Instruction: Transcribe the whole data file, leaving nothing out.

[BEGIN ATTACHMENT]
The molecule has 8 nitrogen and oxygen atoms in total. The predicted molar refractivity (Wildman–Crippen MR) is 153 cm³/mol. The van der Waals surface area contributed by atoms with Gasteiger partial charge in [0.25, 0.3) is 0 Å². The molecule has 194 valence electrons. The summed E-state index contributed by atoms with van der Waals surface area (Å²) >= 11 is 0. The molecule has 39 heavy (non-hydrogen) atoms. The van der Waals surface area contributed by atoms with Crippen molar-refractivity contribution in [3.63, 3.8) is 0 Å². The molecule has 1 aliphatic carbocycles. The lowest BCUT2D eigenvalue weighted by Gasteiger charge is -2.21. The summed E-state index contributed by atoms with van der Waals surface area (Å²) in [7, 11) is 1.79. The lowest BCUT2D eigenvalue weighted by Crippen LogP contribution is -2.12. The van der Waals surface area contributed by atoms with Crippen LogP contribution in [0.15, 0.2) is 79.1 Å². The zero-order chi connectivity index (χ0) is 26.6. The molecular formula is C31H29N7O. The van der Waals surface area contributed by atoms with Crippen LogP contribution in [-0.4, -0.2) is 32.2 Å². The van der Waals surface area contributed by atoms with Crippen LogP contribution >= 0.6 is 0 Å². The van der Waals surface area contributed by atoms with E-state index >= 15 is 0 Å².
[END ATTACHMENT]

The molecule has 8 nitrogen and oxygen atoms in total. The predicted molar refractivity (Wildman–Crippen MR) is 153 cm³/mol. The van der Waals surface area contributed by atoms with Gasteiger partial charge in [0.25, 0.3) is 0 Å². The molecule has 194 valence electrons. The summed E-state index contributed by atoms with van der Waals surface area (Å²) >= 11 is 0. The molecule has 39 heavy (non-hydrogen) atoms. The van der Waals surface area contributed by atoms with Crippen molar-refractivity contribution in [3.63, 3.8) is 0 Å². The molecule has 1 aliphatic carbocycles. The lowest BCUT2D eigenvalue weighted by Gasteiger charge is -2.21. The summed E-state index contributed by atoms with van der Waals surface area (Å²) in [7, 11) is 1.79. The lowest BCUT2D eigenvalue weighted by Crippen LogP contribution is -2.12. The van der Waals surface area contributed by atoms with Crippen LogP contribution in [0.15, 0.2) is 79.1 Å². The zero-order chi connectivity index (χ0) is 26.6. The molecular formula is C31H29N7O. The van der Waals surface area contributed by atoms with Crippen LogP contribution in [-0.4, -0.2) is 32.2 Å². The van der Waals surface area contributed by atoms with Crippen LogP contribution >= 0.6 is 0 Å². The van der Waals surface area contributed by atoms with E-state index >= 15 is 0 Å².